Smothers v. Solvay Chemicals Inc., No. 12-8013 (10th Cir. Jan. 22, 2014)

| Jan 22, 2014 | Daily Developments in EEO Law |

“Steven Smothers worked for Solvay Chemical, Inc. (‘Solvay’) for 18 years until Solvay fired him, ostensibly because of a first-time safety violation and a dispute with a coworker.” The Tenth Circuit reverses summary judgment in this ADA and FMLA case, holding that the employee created a genuine dispute of material fact about whether Solvay singled him out for harsher treatment than his coworkers. The company, according to the summary judgment record, committed the rookie HR mistake of not allowing the employee to present his side of the story.

Smothers v. Solvay Chemicals Inc., No. 12-8013 (10th Cir. Jan. 22, 2014): Smothers was a mechanic who suffered from chronic pain from a spinal disorder, which in turn prevented him from sleeping normally. “He was often able to sleep only four hours a night, though he sometimes reported sleeping as many as six hours. Mr. Smothers consistently reported being awakened by his pain four to six times each night.” He was often absent from work, using intermittent FMLA leave, and “managers and coworkers complained about his FMLA-protected absences.” He received a negative review near the end of his employment, citing absenteeism, and was denied a promotion supposedly for the same reason.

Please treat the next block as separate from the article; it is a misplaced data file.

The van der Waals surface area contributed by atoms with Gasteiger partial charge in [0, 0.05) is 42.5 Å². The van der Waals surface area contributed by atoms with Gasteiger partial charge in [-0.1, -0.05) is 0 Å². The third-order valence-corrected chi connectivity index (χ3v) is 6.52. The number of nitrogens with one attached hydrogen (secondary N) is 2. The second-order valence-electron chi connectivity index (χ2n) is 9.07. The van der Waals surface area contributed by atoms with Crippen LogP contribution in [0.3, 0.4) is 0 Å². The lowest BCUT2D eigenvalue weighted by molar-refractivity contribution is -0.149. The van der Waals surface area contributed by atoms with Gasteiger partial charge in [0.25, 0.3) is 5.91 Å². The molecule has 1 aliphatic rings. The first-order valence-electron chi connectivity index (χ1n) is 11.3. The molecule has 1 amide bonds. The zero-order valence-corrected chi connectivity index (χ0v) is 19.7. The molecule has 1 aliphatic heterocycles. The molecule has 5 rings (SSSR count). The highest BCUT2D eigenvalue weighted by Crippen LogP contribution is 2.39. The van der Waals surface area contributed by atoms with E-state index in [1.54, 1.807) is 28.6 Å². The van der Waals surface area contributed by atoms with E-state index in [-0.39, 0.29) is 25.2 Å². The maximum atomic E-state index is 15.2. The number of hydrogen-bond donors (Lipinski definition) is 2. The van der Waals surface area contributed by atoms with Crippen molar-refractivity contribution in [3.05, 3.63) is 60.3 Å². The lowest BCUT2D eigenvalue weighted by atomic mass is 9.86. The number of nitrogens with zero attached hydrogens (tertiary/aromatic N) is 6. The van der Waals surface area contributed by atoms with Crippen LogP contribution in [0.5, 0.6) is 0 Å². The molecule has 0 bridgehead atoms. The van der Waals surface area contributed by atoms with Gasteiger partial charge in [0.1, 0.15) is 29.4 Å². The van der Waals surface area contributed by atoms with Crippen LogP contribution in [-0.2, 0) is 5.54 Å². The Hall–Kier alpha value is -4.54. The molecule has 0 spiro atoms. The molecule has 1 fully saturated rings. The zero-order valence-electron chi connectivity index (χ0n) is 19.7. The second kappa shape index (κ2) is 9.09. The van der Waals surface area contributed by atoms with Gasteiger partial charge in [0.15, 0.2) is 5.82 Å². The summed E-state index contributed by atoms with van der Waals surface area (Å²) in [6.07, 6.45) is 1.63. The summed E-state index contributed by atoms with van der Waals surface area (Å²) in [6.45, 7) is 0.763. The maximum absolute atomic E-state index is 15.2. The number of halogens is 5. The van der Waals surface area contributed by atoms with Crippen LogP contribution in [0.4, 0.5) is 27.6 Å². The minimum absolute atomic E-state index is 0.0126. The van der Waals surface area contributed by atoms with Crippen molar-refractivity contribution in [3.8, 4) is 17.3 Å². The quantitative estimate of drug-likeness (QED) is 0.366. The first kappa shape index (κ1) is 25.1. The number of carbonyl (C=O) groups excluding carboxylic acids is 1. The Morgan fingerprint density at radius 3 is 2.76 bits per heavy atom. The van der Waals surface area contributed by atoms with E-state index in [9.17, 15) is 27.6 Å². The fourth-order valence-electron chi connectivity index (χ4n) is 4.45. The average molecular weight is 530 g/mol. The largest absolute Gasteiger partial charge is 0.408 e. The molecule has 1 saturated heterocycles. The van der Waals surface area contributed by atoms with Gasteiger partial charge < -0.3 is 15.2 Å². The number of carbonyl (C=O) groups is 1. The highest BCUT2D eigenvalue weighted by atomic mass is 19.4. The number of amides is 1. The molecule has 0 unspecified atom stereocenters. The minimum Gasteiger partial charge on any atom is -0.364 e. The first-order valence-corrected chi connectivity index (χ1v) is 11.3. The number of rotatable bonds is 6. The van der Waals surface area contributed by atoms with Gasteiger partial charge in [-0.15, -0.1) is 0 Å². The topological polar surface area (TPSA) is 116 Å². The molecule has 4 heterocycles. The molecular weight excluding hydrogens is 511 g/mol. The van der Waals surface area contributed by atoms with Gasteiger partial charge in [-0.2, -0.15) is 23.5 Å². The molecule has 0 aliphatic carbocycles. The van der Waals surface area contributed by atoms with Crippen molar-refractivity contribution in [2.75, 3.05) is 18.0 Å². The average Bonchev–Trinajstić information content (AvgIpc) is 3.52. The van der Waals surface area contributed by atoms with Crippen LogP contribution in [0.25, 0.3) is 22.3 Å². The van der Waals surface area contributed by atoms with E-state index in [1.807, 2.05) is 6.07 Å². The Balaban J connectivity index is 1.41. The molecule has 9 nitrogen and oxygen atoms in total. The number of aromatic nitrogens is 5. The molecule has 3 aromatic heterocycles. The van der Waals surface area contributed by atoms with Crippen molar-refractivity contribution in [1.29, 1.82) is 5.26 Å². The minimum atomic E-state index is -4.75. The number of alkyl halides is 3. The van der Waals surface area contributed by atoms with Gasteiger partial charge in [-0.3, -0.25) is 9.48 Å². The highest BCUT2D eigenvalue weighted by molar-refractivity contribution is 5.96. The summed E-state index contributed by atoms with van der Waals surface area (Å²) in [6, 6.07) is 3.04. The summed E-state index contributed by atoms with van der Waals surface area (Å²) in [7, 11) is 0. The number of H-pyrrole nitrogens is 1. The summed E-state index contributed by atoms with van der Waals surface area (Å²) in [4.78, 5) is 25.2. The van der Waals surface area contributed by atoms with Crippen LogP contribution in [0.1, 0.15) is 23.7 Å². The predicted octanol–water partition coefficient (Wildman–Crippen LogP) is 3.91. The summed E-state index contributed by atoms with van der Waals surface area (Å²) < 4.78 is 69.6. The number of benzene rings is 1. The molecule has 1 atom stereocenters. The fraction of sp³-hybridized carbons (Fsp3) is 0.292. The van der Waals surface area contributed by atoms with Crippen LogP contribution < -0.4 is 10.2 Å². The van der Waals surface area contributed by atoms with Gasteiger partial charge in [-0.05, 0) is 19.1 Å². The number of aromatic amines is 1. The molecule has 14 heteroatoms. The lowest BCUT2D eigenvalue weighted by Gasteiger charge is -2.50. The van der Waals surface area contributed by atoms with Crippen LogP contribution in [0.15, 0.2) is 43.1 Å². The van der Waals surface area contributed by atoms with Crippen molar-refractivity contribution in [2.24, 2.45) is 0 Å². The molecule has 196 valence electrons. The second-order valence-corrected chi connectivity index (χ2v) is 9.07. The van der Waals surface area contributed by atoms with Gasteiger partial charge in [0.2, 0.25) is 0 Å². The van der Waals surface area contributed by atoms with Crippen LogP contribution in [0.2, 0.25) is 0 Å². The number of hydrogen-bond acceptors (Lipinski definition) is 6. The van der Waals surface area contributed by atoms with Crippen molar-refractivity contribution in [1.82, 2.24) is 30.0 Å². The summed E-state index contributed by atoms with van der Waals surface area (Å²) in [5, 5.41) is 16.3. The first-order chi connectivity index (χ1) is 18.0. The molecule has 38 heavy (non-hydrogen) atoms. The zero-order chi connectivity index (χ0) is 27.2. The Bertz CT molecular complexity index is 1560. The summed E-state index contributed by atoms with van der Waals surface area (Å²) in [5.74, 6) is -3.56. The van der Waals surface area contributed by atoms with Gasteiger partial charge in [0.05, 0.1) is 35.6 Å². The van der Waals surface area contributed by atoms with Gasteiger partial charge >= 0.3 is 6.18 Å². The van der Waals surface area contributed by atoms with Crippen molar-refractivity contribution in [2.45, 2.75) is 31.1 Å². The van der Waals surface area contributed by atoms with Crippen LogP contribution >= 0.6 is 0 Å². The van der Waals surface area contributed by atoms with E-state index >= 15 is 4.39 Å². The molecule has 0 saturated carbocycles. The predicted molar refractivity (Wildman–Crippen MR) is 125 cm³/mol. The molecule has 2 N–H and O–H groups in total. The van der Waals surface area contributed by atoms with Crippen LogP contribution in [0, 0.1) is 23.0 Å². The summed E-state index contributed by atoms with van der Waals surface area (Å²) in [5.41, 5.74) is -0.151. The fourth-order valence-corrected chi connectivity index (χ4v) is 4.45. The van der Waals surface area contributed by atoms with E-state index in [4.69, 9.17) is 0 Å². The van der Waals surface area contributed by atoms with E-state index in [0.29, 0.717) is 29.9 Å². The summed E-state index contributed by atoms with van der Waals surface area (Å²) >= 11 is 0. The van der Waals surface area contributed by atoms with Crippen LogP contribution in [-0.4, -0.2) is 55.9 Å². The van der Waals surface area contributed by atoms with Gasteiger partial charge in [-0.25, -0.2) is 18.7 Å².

The incident that precipitated his termination was a leak of hydrochloric acid from pumping equipment that he was using. Smothers was supposed to obtain a formal permit (a “line break”) to affect repairs. The line break involved a checklist of precautions which needed to be followed, including a “lock out” procedure, in which “an employee places physical locks and/or chains on all valves and equipment to prevent them from opening or re-energizing.” Smothers’ concededly circumvented the safety procedures by removing part of the equipment – a spool piece – without getting the appropriate clearance and locking-out the pump. The incident led to an altercation between Smothers and a coworker named Mahaffey, who called management about the situation. An investigation by a management committee led to Smothers being terminated both for the fight and the safety violation.

While the district court held that Smothers failed to create a dispute over the validity of Solvay’s reasons for firing him, the Tenth Circuit reverses. It holds that several anomalies in the record could – if a jury credited them – establish that the termination was pretextual under both the FMLA and ADA:

(1) “Solvay treated Mr. Smothers differently from similarly situated employees who committed comparable safety violations.” The employer argued that the management committee that recommended Smothers’ discharge was different from other committees that considered other employees’ safety violations, so those situations were not comparable. Responds the panel,